Sino-Africa relations in 2019: the year in review
Photo by: Xinhua
2019 saw numerous new geo-political and economic challenges emerging and escalating across the globe. These included trade wars, ongoing uncertainty around Brexit, disputed elections and social unrest sparking crises rarely before seen on a global scale. Despite this tumult, the China-Africa relationship has remained resilient. Trade, cultural exchanges and bi-lateral agreements thrived between these old allies, with new expos, direct flights, major investments and the exchange of goods being highlighted throughout the year. Following the successes of 2019, how will these exchanges further shape the role of the Sino-Africa relationship in the contemporary landscape?
The first China-Africa Economic and Trade Expo (CAETE) was hosted in the city of Changsha in China’s Hunan province this year. Lauded as an event that will boost the economic exchange between African countries and China, over 100,000 attendees were present at this event. The expo provides the opportunity for a vast number of African businesses to showcase products that they believe could appeal to the Chinese consumer whose spending power is growing rapidly. China and Africa already have successful bi-lateral exchange through the Forum on China-Africa Cooperation, but with 2019 seeing the establishment of the CAETE, the focus on economic development may result in successful financial stimulus for African markets amidst global uncertainty and potential economic decline for many other markets in 2020.
Claiming a share of China’s growing outbound tourism market is another area that has become a priority for numerous destinations around the world. Strategies put in place by African countries in 2019 to attract more of these travelers will increase the continent’s share of Chinese tourists going forward. Recent additions of direct flights between Cairo and Hangzhou, and Morocco and Beijing significantly shorten travel times for tourists. While easing visa policies proved successful for countries such as Morocco and Egypt, who both provide visa free travel, and most of East-Africa where Chinese travelers are eligible for a visa on arrival, South Africa recently signed a partnership agreement with Chinese tech giant Tencent to begin a new chapter in harnessing the potential of the tourism market. The partnership makes mobile payment easier for Chinese travelers in the country, a function that the Chinese tourists are well acquainted with in their own country.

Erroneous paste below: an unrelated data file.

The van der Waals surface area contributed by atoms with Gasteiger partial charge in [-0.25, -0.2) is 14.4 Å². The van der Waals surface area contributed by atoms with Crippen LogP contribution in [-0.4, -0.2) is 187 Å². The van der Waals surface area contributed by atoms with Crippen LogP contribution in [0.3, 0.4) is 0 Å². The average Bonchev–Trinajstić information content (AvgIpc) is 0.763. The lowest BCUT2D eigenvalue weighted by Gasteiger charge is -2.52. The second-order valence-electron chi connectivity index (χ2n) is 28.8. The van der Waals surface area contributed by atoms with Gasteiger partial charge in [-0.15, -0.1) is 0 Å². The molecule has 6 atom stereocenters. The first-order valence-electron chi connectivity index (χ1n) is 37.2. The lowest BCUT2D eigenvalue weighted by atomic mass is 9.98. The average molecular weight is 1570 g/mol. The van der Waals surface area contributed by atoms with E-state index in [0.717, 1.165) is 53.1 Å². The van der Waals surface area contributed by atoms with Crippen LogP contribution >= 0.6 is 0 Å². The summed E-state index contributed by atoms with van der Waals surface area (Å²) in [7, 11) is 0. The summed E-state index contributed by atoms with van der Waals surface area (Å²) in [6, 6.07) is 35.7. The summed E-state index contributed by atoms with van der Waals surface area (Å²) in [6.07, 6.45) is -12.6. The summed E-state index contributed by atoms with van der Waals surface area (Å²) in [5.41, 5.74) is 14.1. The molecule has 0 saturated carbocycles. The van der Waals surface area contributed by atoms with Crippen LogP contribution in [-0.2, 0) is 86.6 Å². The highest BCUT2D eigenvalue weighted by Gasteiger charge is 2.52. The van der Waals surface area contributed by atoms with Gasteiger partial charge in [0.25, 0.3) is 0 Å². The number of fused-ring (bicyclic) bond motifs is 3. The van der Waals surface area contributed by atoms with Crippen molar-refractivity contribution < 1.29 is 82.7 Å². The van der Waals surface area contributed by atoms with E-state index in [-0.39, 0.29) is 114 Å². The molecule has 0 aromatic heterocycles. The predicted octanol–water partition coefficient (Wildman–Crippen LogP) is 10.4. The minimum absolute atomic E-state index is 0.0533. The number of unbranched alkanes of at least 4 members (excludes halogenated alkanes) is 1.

China’s trade with Africa in the first half of the year was already up 2.9 percent year-on-year. With full year results to be released early in 2020, it is expected that China will continue to be the primary trade partner to most of Africa. The combination of the CAET, a boost in travel and tourism, as well as ever-increasing trade between the two highlights a relationship that continues to develop through mutually beneficial exchange. China and Africa stand to gain from the unique relationship they share, and the anticipation is that this relationship will continue to grow in 2020 despite headwinds in markets around the globe.
This article is produced by The Beijing Axis and is published in The Econometer section of ChinAfrica magazine (December 2019), an English and French language monthly publication that provides news, views and analysis on all things China, Africa and China-Africa relations.